'Oh, that's O.K. then. I may be able to get those cowboy boots yet.'

'High heels and pointy toes?' Dave laughed, 'They'll cripple you. You'll be walking like John Wayne with those things on.'

Ricky grinned. 'I'll be two inches taller with boots on.' 

'You're not doing bad without them. What are you ? Five foot six ?' 

'Five seven. And nine stone exactly.' 

'Well, keep up the training down below and you'll soon be like Charlie Atlas.' He rose from the table, and stretched, 'I'm off, see you in the morning.'

Ricky got up and gathered the cups and plates up. 'Don't wash those now.' Dave said. 'Leave them soaking in the sink and do them in the morning. Other people will be coming back later and doing the same as us, so there'll be a pile to do. Goodnight.' 

Ricky was piling the dishes in the sink. 

'Goodnight,' he replied. He filled the sink with hot water and threw a handful of soap powder in with them. The water boiler was half full so he topped it up and made his way to his cabin, cleaned his teeth and got turned in. It had been a good evening ashore, and he hoped he could go again. He really wanted those boots !  

                                                                                                               Chapter 5.

Doc called him again at six thirty, and said that he'd had a lie in, so hit the deck pronto! Doc had got in the habit of putting Spanish words into his conversation since they had arrived at Port Arthur. He'd say, 'Que?' instead of 'what ?' 'No sabe,' when he didn't understand something, 'Pronto,' for 'quick' and 'dinero' for 'money,' and loads of other words that Ricky was sure he'd invented. He washed and dressed and got up to the galley by a quarter to seven. Doc was singing 'The yellow rose of Texas ,' as he busied himself at the stove. Nigel was in the galley loading up his dumb waiter with trays, and he shouted at Ricky, 'Come in if you can stand the noise, Rick.' 

'You blokes don't appreciate good singing,' Doc laughed. 'Bueno Dias Rick.'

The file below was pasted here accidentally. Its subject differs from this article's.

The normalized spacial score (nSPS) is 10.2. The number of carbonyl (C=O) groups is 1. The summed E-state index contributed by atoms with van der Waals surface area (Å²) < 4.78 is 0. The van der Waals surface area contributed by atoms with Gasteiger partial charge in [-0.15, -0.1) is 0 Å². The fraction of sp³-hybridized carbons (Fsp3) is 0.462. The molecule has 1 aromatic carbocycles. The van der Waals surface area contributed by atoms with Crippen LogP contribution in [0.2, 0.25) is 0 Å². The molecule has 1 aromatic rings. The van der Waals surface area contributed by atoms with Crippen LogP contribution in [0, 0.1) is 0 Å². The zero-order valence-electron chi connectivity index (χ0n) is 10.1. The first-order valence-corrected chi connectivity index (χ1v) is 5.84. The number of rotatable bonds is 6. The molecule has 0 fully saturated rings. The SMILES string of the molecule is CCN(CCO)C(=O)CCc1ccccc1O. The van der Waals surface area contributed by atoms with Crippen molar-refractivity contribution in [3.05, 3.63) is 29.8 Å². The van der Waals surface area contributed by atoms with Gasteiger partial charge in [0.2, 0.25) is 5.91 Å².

'Morning,' Ricky answered.

Nigel sniffed. 'That's the trouble, we do appreciate good singing. I've got a headache already, listening to that noise.'

'Your headache is from too much beer last night, you drunken devil you. I saw you in that sleazy bar, talking to those American sailors,' Doc answered. 

'Oh, you rotten liar, Doc. I did no such thing,' Nigel pouted. 

'Yes you did, I saw you, so don't deny it. One of them was about six foot five and the other was a little Mexican type. You want to watch those Mexicans, they're full of beans and wind.' Doc jumped up and down on the spot. 'Boing, Boing, Frrrt,' he mouthed.

Ricky was in stitches!

'Oh, really!' Nigel squealed, and flounced out of the galley. Doc laughed. 

'I'll get him going yet. He's going to blow one of these days.' 

'The way you say things, it sounds true.' Ricky said, pouring himself a cup of tea.

'Well, if he wants to work with men, he's got to take it like an hombre. I had him nearly there yesterday ! He was on the edge ! A few more words and he would have been over the top.'

Ricky started washing up the previous night's dirty crockery. Doc carried on, 'I told him that the Captain had said his pantry needed a good clean, and he was going to get the Chief Steward to give Nigel a roasting ! Doc was grinning all over his face. 'He was nearly spitting! ''My pantry is not dirty, he squeaked. I'm very particular with my pantry! How dare anyone say my pantry is dirty.''

So you're calling the Captain a liar, then, I said. Go on, then, go see the Captain and call him a liar to his face. He stuck his nose in the air, like this,' and Doc demonstrated Nigel with his nose in the air and one hand on his hip. ' ''I shall go and see the Chief Steward,'' he said, and ponced out of here like a big tart.'

Ricky was grinning at Doc's demonstration of an irate Nigel, so Doc took a couple of mincing steps across the galley, which cracked him up!

'Changing your profession, Doc.' A voice from the doorway said. 

'Hello Mr. Mate,' he answered. 'Just showing Ricky who he's got to stay away from over here.'

'Not many of those in Texas.' the Mate grinned. 'Any breakfast ready yet? I've got to be on deck shortly so I'm not going in the saloon to eat.'

'Yes, here we go,' Doc replied, and broke two eggs in the pan. He opened his oven door and piled a plate up with sausages, bacon, black pudding, fried bread, and beans. Placing the eggs on the top, he handed it to the Mate.

'Blimey,' he said. 'Do I eat it or climb it ?' 

'Set you up for the morning.' Doc answered.  Ricky had finished his washing up, so he cleared the messroom tables and wiped them down. The boiler had been filled by Doc earlier and it was hissing away, ready for the tea and coffee. Other crew members were coming in for breakfast so he kept busy filling plates, washing up in between, and clearing the tables. Pete came in to the mess room and sat as far away from the serving hatch as he could get. He nursed a cup of tea between his hands. Both of his eyes were puffy and a dark bruise had appeared under the right one.

‘What happened to you?’ Doc called out to him.

‘Got in a bit of trouble in one of the bars,’ he answered.

Doc turned away from the hatch and looked at Ricky. The lad smiled and Doc raised his eyebrows, questioning. Ricky said nothing.

Copyright Deric Barry 2005.